Sadly, there weren’t any other exciting gift plants. A few pink cala lilies, gerber daisies in multiple shades of pink, orchids, and of course, mini roses. How about some Valentine’s Day cactus for people you don’t like? I crack myself up…
As I walked further into the store I noticed an entire section in the front, almost like a gift wrapping station at the mall during the holidays. They had a table where you could “gift wrap” your newly purchased bouquet. This way, you could buy several bunches of any type of flowers, even mix and match, and they would arrange them for you and wrap them all up in pretty paper and ribbons for your sweetie.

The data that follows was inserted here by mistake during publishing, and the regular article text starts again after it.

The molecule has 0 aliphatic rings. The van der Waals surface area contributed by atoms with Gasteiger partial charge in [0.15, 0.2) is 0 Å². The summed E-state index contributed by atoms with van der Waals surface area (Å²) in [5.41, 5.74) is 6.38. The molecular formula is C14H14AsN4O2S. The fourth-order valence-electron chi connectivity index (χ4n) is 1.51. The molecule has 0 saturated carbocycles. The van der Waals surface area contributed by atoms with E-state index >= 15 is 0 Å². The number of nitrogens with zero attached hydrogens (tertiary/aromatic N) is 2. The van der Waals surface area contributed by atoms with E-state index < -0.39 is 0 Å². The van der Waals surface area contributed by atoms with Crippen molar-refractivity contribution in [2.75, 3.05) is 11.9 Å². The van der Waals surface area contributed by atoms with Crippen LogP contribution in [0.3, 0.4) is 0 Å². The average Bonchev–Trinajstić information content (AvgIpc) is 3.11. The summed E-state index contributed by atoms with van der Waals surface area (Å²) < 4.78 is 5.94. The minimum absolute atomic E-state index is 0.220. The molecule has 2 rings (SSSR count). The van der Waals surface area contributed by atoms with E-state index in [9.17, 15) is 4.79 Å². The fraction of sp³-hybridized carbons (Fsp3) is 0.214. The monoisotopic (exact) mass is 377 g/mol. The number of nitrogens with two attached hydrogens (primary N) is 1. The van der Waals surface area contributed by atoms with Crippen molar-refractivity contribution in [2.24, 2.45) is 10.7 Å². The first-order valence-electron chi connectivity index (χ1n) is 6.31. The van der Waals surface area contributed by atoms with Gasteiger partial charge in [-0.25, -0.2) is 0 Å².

Since I didn’t purchase flowers for my sweetie (remember, he doesn’t believe in Valentine’s Day, so why should I waste my money? Haha!), I’m not sure if this was a free service. Here’s a picture of the station.
There was an entire refrigerated case filled with boxes of roses and boxed rose petals for lovers to spread as confetti – what a way to reuse and recycle. Way to use the trash, make it sexy and attractive.
In that same case, further up on the shelves were large boxes of strawberries and many kinds of spray whipped cream. They also had chocolate covered strawberries. Now, that’s my kind of gift – a tub of strawberries and a can of whipped cream. Seriously, that would keep me busy for hours ; )
The sign above the case read “Love to Go”. That theme was prevalent throughout the store. They were making it easy for busy men and women to run in and grab gifts and go. It was a really nice display.